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Total Acquitted of Corruption Charges in Iraqi Oil-for-Food Scandal

Eight years after the beginning of the trial, Total has been found not guilty of corruption charges relating to the UN oil-for-food programme that was in place in Iraq from 1996-2003. 18 individuals were also cleared of all charges, including CEO Christophe de Margerie.

The Parisian court also acquitted Vitol, the Swiss oil trader, and Charles Pasqua, an ex- French interior minister, of charges of corrupting foreign public officials.

The oil-for-food programme was set up by the UN as a means for the Iraqi people to exchange their oil for humanitarian goods during the oil embargo on the country that had been put in place following the end of the first Gulf War.

Related article: Iran and Sudan Begin to Execute Moves to Dominate Central & Western Africa

Charges of corruption and misuse of assets had first been levied after the former US Federal Reserve chairman Paul Volcker issued a report in 2005 that claimed Iraq had added 10-30 percent surcharges to all barrels of oil sold under the scheme in order to illegally raise an extra $1.8 billion.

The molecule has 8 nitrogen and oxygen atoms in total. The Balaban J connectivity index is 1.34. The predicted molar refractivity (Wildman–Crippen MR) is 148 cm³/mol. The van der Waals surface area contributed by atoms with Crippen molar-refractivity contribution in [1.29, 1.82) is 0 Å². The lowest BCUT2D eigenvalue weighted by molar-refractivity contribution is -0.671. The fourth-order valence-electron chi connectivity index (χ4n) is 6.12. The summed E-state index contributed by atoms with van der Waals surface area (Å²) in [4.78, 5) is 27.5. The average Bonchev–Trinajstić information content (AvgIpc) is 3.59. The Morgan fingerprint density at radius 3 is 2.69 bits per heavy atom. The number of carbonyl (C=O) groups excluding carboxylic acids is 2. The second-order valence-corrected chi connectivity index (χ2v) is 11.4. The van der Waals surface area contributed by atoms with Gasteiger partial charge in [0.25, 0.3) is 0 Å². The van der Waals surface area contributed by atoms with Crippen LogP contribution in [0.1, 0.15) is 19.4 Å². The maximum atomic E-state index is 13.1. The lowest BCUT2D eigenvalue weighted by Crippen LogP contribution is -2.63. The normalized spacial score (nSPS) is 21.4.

In the report Total was accused of bribery, complying with illegal Iraqi schemes, and manipulating and corrupting.

The charges were dropped after prosecutors were unable to identify which executives may have been aware and which weren’t, making it impossible to determine who was merely following orders, and who was giving them.

Jean Veil, Total’s lawyer, stated that “for eight years our clients have been anxiously awaiting this decision. Not influence peddling, not corruption, not misusing company assets - what we've been saying since the beginning.”

In May 2013 Total agreed to pay $398 million over charges that it had paid bribes to win oil and gas contracts in Iran.

By. Joao Peixe of Oilprice.com



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